To identify features on magnetic resonance imaging (MRI) scans that are associated with unstable intracranial pressure (ICP) and outcome after CSF shunting in patients with NPH, we reviewed MRI scans of 17 patients who had continuous ICP monitoring performed prior to ventriculo-peritoneal shunt insertion. We evaluated the association between periventricular/deep white matter lesion burden, focal impingement of the corpus callosum, aqueductal CSF flow void, and B-waves with outcome after shunting. The change in neurological function between pre- and post CSF shunting evaluation was scored according to a standard scale (range -3 or +3). Patients were divided into those with clinical improvement (score > 0) or without improvement (score ≤ 0) after shunt surgery. Focal impingement of the corpus callosum was more frequent in patients who improved after CSF shunting compared to those without improvement (8 of 13 vs 0 of 4, p = 0.05). Patients with focal impingement of corpus callosum had more B-wave time than those without impingement (60.5% vs 24.7%. p = 0.02). Focal impingement of corpus callosum on MRI may be associated with unstable intracranial pressure in patients with NPH and may be useful in identifying patients who will benefit from CSF shunting.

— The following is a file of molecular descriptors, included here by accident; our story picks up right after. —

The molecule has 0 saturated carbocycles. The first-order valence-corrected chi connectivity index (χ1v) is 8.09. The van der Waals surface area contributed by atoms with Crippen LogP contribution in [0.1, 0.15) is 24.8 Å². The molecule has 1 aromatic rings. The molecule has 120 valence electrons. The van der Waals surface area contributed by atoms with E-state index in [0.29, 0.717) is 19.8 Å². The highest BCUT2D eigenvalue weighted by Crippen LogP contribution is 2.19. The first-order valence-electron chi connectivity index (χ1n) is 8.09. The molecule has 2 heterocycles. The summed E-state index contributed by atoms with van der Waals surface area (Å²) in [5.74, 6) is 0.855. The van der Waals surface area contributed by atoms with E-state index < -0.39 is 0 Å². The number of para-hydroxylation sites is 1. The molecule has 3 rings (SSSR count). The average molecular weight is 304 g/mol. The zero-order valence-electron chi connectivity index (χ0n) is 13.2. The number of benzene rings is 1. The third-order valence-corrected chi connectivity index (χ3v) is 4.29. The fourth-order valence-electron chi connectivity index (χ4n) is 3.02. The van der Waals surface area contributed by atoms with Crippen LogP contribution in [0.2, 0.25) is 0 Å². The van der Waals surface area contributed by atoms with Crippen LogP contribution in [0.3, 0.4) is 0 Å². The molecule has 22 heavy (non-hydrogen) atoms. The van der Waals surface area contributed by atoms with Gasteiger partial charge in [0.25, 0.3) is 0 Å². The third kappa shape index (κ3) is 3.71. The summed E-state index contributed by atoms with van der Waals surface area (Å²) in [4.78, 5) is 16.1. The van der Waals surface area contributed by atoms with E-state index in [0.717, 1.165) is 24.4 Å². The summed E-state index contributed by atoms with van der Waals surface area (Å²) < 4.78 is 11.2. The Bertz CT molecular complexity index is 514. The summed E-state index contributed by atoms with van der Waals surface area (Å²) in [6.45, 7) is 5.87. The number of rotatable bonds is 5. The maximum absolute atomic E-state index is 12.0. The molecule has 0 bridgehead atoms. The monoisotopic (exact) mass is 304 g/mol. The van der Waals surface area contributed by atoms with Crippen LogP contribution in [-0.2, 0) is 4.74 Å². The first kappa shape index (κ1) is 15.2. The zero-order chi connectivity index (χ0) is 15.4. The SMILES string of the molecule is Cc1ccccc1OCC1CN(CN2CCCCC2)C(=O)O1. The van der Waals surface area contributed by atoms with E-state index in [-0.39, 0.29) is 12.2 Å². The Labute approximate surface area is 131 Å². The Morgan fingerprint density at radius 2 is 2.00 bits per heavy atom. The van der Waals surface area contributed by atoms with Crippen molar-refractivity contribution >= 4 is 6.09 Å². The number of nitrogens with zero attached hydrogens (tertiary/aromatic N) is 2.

- Clinical outcome
- Corpus callosum
- Magnetic resonance imaging
- Normal pressure hydrocephalus